Almost half of UK teens believe that social media and the internet makes them feel less lonely, while only a quarter of parents would agree that online world provides that positive aspect.
According to a report from TalkTalk, 48 per cent of 13-16-year olds agree that the internet reduces their loneliness, as opposed to just eight per cent who state it makes them feel lonelier. For parents, 26 per cent see the internet as making their children less lonely with 20 per cent believing it makes them feel lonelier.
The survey, which was made up of 2,005 parents and 2,005 13-16-year olds in the UK and carried out by Censuswide, found that 51 per cent of teens have found a solution to their loneliness via technology. Although, more worryingly, 31 per cent of teenage respondents admitted to not having discussed their feelings of loneliness with anyone.
The top four causes of loneliness, according to both parents and teens, were identified as issues relating to money, trust, friendships, and shyness.
|Main contributors to teenage lonelinesss||Teenagers||Parents|
|Not being able to take part in friends' activities because they are too expensive||32 per cent||31 per cent|
|Not being able to talk openly with others||28 per cent||22 per cent|
|Not having friends that can be relied on||25 per cent||25 per cent|
|Prohibitive cost of gadgets and fashion||21 per cent||18 per cent|
“I am heartened to see that technology can, in many cases, help tackle feelings of loneliness in young people. It is also clear that open and regular communication between parents and their teenagers on this topic cannot be underestimated,” said Tristia Harrison, TalkTalk CEO.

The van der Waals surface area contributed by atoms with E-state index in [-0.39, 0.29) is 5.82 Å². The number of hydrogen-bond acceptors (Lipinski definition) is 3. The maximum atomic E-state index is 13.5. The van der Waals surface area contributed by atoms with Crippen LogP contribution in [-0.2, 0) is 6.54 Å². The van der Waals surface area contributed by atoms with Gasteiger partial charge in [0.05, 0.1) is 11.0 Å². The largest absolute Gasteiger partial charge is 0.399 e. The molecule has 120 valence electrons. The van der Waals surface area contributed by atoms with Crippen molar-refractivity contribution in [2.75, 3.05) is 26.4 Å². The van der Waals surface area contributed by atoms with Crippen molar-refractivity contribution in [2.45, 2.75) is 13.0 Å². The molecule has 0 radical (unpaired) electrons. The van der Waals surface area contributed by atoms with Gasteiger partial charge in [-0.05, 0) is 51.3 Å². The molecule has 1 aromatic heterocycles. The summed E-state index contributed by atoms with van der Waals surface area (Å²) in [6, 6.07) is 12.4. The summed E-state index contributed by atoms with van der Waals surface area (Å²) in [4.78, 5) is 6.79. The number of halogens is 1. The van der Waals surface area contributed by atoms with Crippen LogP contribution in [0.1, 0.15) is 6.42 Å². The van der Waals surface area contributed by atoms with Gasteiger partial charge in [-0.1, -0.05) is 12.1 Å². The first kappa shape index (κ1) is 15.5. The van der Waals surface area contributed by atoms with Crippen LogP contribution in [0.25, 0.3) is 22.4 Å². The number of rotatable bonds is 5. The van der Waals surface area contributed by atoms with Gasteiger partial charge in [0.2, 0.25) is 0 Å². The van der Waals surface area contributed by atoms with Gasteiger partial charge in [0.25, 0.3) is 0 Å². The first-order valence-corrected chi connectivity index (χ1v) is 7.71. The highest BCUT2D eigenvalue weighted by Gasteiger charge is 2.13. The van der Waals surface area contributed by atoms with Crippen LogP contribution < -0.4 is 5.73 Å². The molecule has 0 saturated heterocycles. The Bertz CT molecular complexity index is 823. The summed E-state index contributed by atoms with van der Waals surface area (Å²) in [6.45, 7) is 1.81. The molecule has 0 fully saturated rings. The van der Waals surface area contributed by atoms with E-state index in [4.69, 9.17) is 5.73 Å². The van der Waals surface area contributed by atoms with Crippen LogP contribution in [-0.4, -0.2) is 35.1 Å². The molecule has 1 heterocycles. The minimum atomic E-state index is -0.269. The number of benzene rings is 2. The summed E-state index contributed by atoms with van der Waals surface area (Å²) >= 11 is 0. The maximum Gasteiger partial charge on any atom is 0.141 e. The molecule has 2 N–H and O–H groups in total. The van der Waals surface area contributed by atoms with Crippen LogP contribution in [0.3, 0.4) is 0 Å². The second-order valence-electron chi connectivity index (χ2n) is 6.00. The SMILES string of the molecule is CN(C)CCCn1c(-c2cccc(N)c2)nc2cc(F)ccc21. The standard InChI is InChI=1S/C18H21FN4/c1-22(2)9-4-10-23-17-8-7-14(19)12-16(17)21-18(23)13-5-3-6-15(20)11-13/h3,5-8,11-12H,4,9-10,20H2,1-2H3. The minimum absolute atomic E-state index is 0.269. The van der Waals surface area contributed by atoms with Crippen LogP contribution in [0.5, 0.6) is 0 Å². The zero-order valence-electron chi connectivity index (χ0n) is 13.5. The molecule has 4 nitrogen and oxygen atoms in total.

“As CEO and a parent of teenage children, I’m proud that TalkTalk has a long history of leading efforts to ensure the internet is a safer place. But as the technology constantly evolves, it presents new issues and challenges. As an industry, we must continually reassess what more we can be doing to understand and mitigate online risks, so our young people have the best possible experience online.”
The research also found that 70 per cent of parents are concerned about their children’s use of technology. However, 37 per cent said they felt ill-equipped or unsure about how to manage the online usage of their teenagers.
Equally, 70 per cent of parents don’t use protection controls and software, while 76 per cent don’t approve the apps and websites their children use and 65 per cent don’t limit the number of hours their teenager spends on the internet.
The research also found that 36 per cent of teens report having experienced a time when technology had a negative effect on them. On the other hand, 67 per cent of parents stated that their child had told them about positive experiences using the technology. Moreover, 33 per cent of parents said that the internet has improved their teenager’s social skills, while 27 per cent think it has helped their children make friends and 19 per cent said it helped their teenager overcome anxieties.
“The research reiterates how teenagers don't differentiate between their online and offline world and they turn to devices to help them feel connected and supported,” said Carolyn Bunting, Internet Matters CEO. “By being in tune with their child's digital life, parents can feel empowered to help them take advantage of all the opportunities that the online world has to offer.
“Having regular, open and honest conversations and getting to grips with the tech they're using, is the easiest way for parents to create an effective and positive online environment for their children.”